Understanding Federal Government’s power initiative

Despite the fact that power supply has remained a major driver of economies globally, with stable power supply, households, businesses and industries operating efficiently and the economy thriving very well, Nigeria is suffering unremitting limitations in the power sector which has continued to its stifle growth.

The country, though, has an installed generation capacity of 13,000 megawatts (MW) of electric power from existing plants, only around 3,400 MW is being supplied to a population of about 200 million people.

This inadequate power supply and the resulting blackout is said to have ranked Nigeria as the second-worst country in electricity supply globally, thus ranking a place above Yemen, a war-torn country.

Years of government and stakeholders coming together to identify the problems within the sector led to the discovery of severe cross-sectoral bottlenecks ranging from infrastructure limitations; poor end-user pricing; poor regulatory enforcement; high aggregate technical; commercial and collection (ATC&C) losses, cash shortfalls, debts, electricity theft, and non-payment culture of the consumers.

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In a bid to tackle these challenges head-on, during a visit of the German Chancellor, Angela Merkel and her business delegation which included the Global President/CEO of SiemensAG, Mr Joe Kaeser, to President Buhari in 2018, the Nigerian Electrification Road Map now Presidential Power Initiative, was initiated to discuss how the German government can support Nigeria in resolving the challenges in the power sector.

After being brought on board to assess the situation in Nigeria’s power sector, Siemens alongside other stakeholders from Nigeria’s Ministry of Power, Bureau of Public Enterprise (BPE), Nigeria Electricity Regulatory Commission (NERC)), the TCN and Electricity Distribution Companies (DisCos) had discovered that the immediate priority was to close gaps in the system by enhancing the transmission and distribution segment of the Power Sector.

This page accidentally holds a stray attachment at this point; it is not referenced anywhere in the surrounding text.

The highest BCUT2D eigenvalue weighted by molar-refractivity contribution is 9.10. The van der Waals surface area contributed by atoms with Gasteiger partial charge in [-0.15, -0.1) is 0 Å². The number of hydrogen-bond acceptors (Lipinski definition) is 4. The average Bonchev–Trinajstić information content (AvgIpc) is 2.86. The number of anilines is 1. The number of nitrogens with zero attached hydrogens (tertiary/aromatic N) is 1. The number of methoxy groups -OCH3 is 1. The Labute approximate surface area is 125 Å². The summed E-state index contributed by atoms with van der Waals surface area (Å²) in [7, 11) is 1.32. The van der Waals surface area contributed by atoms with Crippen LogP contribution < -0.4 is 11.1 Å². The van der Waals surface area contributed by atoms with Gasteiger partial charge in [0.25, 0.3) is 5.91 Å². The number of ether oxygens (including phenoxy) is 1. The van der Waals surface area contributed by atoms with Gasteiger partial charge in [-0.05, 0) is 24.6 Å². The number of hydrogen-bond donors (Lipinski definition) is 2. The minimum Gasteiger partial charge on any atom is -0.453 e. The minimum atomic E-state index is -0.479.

Following several engagements and reviews on the technical and commercial considerations for the project with representatives of the TCN, NERC, BPE, Ministry of Power and all the DisCos, the implementation agreement was signed by the President/CEO of Siemens AG, Joe Kaeser; CEO of Siemens Nigeria, OnyecheTifase; and Director General/CEO of Bureau of Public Enterprises, Alex Okoh in Abuja in the presence of President Muhammadu Buhari on July 22, 2019.

The Presidential Power Initiative is structured in three phases. While phase 1 of the project is focused on critical interventions to resolve 2,000MW of transmission and distribution constraints, to increase the system’s end-to-end operational capacity to 7,000 MW, Phase 2 will target remaining network bottlenecks to enable full use of existing generation and distribution capacities, bringing the systems operational capacity to 11,000 MWand Phase 3 will focus on achieving total operational grip capacity o25,000 MW in the long-term.

Commenting on Siemens’ role in the electrification project, the Head of Business Development, Siemens Nigeria, Oladayo Orolu said: “As a global powerhouse, Siemens is working closely with the Federal Government of Nigeria, Ministry of Power, BPE, TCNs, DisCos and other stakeholders in the sector on several individual transmission and distribution upgrade and expansion projects. Across the 3 phases of the PPI, we will be executing projects including but not limited to the upgrade of transmission and distribution substations; power system simulation and network development studies; control and protection devices, meter data management systems, and technical training of existing workforce in the sector.

“Siemens is also helping to facilitate financing for the project through the German Export Credit Agency (Euler Hermes AG), other ECA’s, and other financing Agencies. It is important to note that Siemens is not investing in DisCos and the TCN, neither will we be managing or getting involved in the operations of these companies. Beyond the technical and financial aspect of this project, our role in the initiative also involves us providing extensive technical training for employees in relevant power sector agencies.

“Since signing the Implementation Agreement in July 2019, we have held series of meetings and workshops with the TCN, Discos, NERC and BPE to align the scope of projects for phase 1. The scope of work for each Disco and the TCN is very clear including the specifications and design of our proposed equipment and systems. We are currently closing out on some open topics that will ensure successful execution of the projects.

“As a company that is in Nigeria for Nigeria, we understand that the potential impact of the project cannot be overemphasized. We are confident of the gain that this project will bring to improve the economy as a whole and the quality of life of Nigerians. Since 1970, Siemens has been actively supporting public and private investors for the development of the energy sector of Nigeria. Our footprints in power generation, electrification, oil and gas services, industry automation and technical training underscore our philosophy of delivering business to society,” he added.

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